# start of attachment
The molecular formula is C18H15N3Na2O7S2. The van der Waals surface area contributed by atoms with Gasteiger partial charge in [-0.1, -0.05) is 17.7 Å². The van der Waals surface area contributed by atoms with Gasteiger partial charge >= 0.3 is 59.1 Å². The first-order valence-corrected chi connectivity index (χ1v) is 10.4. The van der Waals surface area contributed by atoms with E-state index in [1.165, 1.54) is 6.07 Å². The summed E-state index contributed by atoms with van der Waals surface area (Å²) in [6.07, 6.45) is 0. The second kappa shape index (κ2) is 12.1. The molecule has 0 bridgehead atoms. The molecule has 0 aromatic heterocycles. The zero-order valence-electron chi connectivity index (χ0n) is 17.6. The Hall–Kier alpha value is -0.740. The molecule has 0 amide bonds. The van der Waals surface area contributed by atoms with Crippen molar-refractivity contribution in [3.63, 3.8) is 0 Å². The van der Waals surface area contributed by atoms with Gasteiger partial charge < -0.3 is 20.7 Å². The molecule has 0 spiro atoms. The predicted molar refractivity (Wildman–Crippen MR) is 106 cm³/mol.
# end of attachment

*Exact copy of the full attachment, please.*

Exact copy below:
The molecular formula is C18H15N3Na2O7S2. The van der Waals surface area contributed by atoms with Gasteiger partial charge in [-0.1, -0.05) is 17.7 Å². The van der Waals surface area contributed by atoms with Gasteiger partial charge >= 0.3 is 59.1 Å². The first-order valence-corrected chi connectivity index (χ1v) is 10.4. The van der Waals surface area contributed by atoms with E-state index in [1.165, 1.54) is 6.07 Å². The summed E-state index contributed by atoms with van der Waals surface area (Å²) in [6.07, 6.45) is 0. The second kappa shape index (κ2) is 12.1. The molecule has 0 bridgehead atoms. The molecule has 0 aromatic heterocycles. The zero-order valence-electron chi connectivity index (χ0n) is 17.6. The Hall–Kier alpha value is -0.740. The molecule has 0 amide bonds. The van der Waals surface area contributed by atoms with Crippen molar-refractivity contribution in [3.63, 3.8) is 0 Å². The van der Waals surface area contributed by atoms with Gasteiger partial charge < -0.3 is 20.7 Å². The molecule has 0 spiro atoms. The predicted molar refractivity (Wildman–Crippen MR) is 106 cm³/mol.